Microsoft ramps up focus on healthcare AI with $19.7B Nuance acquisition

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Microsoft and Nuance have worked together to bring artificial intelligence to clinical settings since 2019, when they partnered to advance automated note-taking technology. (Microsoft)

Microsoft has its head in the clouds—the Microsoft Cloud for Healthcare, that is, which will soon get a major boost from the tech giant’s acquisition of Nuance Communications.

Microsoft will shell out $19.7 billion cash for Nuance, its largest acquisition by far since it scooped up LinkedIn for $26.2 billion in 2016.

That headline price represents $56 per share, approximately 23% above Nuance’s closing price on April 9, the last full trading day before the acquisition plans were made public. The deal is expected to close by year-end.

With Nuance’s speech recognition and conversational AI software under its umbrella, Microsoft will expand its push to bring cloud-based AI tools to the healthcare industry on a broader scale. The tech giant figures the new products expand its target market in the clinical field to $500 billion.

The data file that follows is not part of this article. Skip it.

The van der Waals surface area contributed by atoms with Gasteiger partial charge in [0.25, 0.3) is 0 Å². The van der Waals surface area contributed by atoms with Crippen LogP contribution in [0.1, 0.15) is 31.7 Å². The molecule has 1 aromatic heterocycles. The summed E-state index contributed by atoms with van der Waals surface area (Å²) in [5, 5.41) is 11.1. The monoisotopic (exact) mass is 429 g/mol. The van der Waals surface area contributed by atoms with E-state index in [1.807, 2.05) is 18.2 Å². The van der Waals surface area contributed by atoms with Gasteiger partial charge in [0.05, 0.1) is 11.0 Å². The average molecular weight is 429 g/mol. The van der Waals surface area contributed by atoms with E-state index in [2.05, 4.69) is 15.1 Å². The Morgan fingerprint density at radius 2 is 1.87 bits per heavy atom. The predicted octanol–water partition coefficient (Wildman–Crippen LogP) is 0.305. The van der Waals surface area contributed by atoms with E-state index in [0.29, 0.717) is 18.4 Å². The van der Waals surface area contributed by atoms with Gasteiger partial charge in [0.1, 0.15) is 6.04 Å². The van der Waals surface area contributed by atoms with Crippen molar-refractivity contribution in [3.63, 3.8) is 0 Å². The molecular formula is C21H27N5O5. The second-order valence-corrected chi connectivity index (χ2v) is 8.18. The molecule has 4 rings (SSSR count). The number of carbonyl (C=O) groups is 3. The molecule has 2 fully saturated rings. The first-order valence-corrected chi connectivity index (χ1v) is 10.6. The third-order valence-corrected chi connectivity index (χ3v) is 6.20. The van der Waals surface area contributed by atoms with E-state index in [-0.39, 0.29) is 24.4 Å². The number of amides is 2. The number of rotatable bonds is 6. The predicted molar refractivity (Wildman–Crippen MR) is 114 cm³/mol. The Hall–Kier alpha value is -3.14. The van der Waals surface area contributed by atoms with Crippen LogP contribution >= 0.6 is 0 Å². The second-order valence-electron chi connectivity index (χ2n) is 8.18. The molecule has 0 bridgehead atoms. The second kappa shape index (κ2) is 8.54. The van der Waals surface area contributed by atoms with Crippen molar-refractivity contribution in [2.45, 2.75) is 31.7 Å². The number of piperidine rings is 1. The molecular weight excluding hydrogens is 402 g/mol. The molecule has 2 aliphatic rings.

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The two companies already have experience combining their technologies: They formed a partnership in October 2019 that began by adding Nuance’s note-taking ambient AI to Microsoft’s Azure cloud computing service so it could be more easily integrated into healthcare providers’ electronic health record platforms.

“Nuance provides the AI layer at the healthcare point of delivery and is a pioneer in the real-world application of enterprise AI,” Microsoft CEO Satya Nadella said. “AI is technology’s most important priority, and healthcare is its most urgent application.”

Nuance CEO Mark Benjamin will stay in that job and report to the head of Microsoft’s cloud and AI business after the deal closes. Nuance’s financial results will fold into its new parent company’s Intelligent Cloud segment.

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In 2020, that segment alone posted an annual revenue increase of 24%, totaling more than $48 billion, driven largely by its server products and Azure cloud services. Nuance, meanwhile, also saw double-digit growth, with a 37% year-over-year increase in healthcare cloud revenue over the 2020 fiscal year.

That growth came as a product of Nuance's recent prioritization of healthcare and enterprise AI, with a focus on building "more personal, affordable and effective connections" through its conversational AI technology, Benjamin said in a statement.

“The path forward is clearly with Microsoft—who brings intelligent cloud-based services at scale and who shares our passion for the ways technology can make a difference," he said.